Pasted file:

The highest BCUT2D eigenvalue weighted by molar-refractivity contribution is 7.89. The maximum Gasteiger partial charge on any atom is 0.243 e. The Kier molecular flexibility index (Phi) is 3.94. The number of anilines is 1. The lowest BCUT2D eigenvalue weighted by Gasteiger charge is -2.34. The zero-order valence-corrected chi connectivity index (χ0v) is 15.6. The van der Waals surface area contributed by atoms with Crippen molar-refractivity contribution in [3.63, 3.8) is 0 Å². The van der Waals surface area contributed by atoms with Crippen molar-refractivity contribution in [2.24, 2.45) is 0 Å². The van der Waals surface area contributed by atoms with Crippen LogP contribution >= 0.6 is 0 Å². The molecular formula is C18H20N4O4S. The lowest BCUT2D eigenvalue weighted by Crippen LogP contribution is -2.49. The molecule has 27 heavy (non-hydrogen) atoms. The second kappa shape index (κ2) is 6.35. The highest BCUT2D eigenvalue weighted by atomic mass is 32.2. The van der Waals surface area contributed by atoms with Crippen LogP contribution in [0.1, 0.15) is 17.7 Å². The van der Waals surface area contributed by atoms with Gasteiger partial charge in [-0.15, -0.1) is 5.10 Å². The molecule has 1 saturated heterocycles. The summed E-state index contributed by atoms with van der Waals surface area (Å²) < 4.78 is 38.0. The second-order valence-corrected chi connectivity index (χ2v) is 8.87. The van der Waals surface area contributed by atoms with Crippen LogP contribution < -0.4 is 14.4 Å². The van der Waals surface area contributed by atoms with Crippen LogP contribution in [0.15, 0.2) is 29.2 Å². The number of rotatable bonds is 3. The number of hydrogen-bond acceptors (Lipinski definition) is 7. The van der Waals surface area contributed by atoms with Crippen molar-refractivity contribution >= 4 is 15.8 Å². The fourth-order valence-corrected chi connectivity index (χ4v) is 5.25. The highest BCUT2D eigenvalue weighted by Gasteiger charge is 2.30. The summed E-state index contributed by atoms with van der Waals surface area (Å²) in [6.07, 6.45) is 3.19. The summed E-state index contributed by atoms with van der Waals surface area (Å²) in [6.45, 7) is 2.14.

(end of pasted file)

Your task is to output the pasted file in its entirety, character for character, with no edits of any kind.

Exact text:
The highest BCUT2D eigenvalue weighted by molar-refractivity contribution is 7.89. The maximum Gasteiger partial charge on any atom is 0.243 e. The Kier molecular flexibility index (Phi) is 3.94. The number of anilines is 1. The lowest BCUT2D eigenvalue weighted by Gasteiger charge is -2.34. The zero-order valence-corrected chi connectivity index (χ0v) is 15.6. The van der Waals surface area contributed by atoms with Crippen molar-refractivity contribution in [3.63, 3.8) is 0 Å². The van der Waals surface area contributed by atoms with Crippen molar-refractivity contribution in [2.24, 2.45) is 0 Å². The van der Waals surface area contributed by atoms with Crippen LogP contribution >= 0.6 is 0 Å². The molecular formula is C18H20N4O4S. The lowest BCUT2D eigenvalue weighted by Crippen LogP contribution is -2.49. The molecule has 27 heavy (non-hydrogen) atoms. The second kappa shape index (κ2) is 6.35. The highest BCUT2D eigenvalue weighted by atomic mass is 32.2. The van der Waals surface area contributed by atoms with Crippen LogP contribution in [0.1, 0.15) is 17.7 Å². The van der Waals surface area contributed by atoms with Gasteiger partial charge in [-0.15, -0.1) is 5.10 Å². The molecule has 1 saturated heterocycles. The summed E-state index contributed by atoms with van der Waals surface area (Å²) < 4.78 is 38.0. The second-order valence-corrected chi connectivity index (χ2v) is 8.87. The van der Waals surface area contributed by atoms with Crippen LogP contribution < -0.4 is 14.4 Å². The van der Waals surface area contributed by atoms with Crippen LogP contribution in [0.15, 0.2) is 29.2 Å². The number of rotatable bonds is 3. The number of hydrogen-bond acceptors (Lipinski definition) is 7. The van der Waals surface area contributed by atoms with Crippen molar-refractivity contribution >= 4 is 15.8 Å². The fourth-order valence-corrected chi connectivity index (χ4v) is 5.25. The highest BCUT2D eigenvalue weighted by Gasteiger charge is 2.30. The summed E-state index contributed by atoms with van der Waals surface area (Å²) in [6.07, 6.45) is 3.19. The summed E-state index contributed by atoms with van der Waals surface area (Å²) in [6.45, 7) is 2.14.